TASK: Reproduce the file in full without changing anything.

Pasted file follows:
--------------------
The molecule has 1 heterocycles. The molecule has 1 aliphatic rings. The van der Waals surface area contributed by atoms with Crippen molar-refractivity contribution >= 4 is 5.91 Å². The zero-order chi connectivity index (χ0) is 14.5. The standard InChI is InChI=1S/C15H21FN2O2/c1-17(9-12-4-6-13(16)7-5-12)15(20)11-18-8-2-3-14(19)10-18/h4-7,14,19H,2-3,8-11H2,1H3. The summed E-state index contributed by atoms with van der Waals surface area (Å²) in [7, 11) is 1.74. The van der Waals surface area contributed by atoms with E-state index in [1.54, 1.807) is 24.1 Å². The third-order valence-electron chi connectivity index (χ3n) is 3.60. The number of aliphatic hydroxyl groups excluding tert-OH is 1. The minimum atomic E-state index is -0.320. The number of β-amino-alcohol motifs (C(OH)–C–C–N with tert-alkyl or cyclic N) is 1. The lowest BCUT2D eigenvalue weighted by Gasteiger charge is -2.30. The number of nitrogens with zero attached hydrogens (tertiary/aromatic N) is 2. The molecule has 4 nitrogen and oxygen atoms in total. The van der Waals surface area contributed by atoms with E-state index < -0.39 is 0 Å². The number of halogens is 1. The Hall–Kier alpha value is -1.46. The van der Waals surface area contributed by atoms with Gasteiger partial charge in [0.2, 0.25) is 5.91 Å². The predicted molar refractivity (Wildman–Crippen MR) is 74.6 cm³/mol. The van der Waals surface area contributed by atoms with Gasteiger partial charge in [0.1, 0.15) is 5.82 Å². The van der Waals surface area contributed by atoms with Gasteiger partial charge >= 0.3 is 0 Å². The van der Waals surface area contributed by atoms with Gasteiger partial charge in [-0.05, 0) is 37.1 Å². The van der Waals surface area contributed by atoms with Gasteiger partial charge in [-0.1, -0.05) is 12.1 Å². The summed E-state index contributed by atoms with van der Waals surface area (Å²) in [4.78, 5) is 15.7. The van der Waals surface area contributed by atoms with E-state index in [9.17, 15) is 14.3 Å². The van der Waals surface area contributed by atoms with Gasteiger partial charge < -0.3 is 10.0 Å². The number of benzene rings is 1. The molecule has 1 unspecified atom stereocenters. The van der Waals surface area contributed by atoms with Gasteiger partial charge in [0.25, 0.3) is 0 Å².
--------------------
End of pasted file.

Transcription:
The molecule has 1 heterocycles. The molecule has 1 aliphatic rings. The van der Waals surface area contributed by atoms with Crippen molar-refractivity contribution >= 4 is 5.91 Å². The zero-order chi connectivity index (χ0) is 14.5. The standard InChI is InChI=1S/C15H21FN2O2/c1-17(9-12-4-6-13(16)7-5-12)15(20)11-18-8-2-3-14(19)10-18/h4-7,14,19H,2-3,8-11H2,1H3. The summed E-state index contributed by atoms with van der Waals surface area (Å²) in [7, 11) is 1.74. The van der Waals surface area contributed by atoms with E-state index in [1.54, 1.807) is 24.1 Å². The third-order valence-electron chi connectivity index (χ3n) is 3.60. The number of aliphatic hydroxyl groups excluding tert-OH is 1. The minimum atomic E-state index is -0.320. The number of β-amino-alcohol motifs (C(OH)–C–C–N with tert-alkyl or cyclic N) is 1. The lowest BCUT2D eigenvalue weighted by Gasteiger charge is -2.30. The number of nitrogens with zero attached hydrogens (tertiary/aromatic N) is 2. The molecule has 4 nitrogen and oxygen atoms in total. The van der Waals surface area contributed by atoms with E-state index < -0.39 is 0 Å². The number of halogens is 1. The Hall–Kier alpha value is -1.46. The van der Waals surface area contributed by atoms with Gasteiger partial charge in [0.2, 0.25) is 5.91 Å². The predicted molar refractivity (Wildman–Crippen MR) is 74.6 cm³/mol. The van der Waals surface area contributed by atoms with Gasteiger partial charge in [0.1, 0.15) is 5.82 Å². The van der Waals surface area contributed by atoms with Gasteiger partial charge >= 0.3 is 0 Å². The van der Waals surface area contributed by atoms with Gasteiger partial charge in [-0.05, 0) is 37.1 Å². The van der Waals surface area contributed by atoms with Gasteiger partial charge in [-0.1, -0.05) is 12.1 Å². The summed E-state index contributed by atoms with van der Waals surface area (Å²) in [4.78, 5) is 15.7. The van der Waals surface area contributed by atoms with E-state index in [9.17, 15) is 14.3 Å². The van der Waals surface area contributed by atoms with Gasteiger partial charge < -0.3 is 10.0 Å². The number of benzene rings is 1. The molecule has 1 unspecified atom stereocenters. The van der Waals surface area contributed by atoms with Gasteiger partial charge in [0.25, 0.3) is 0 Å².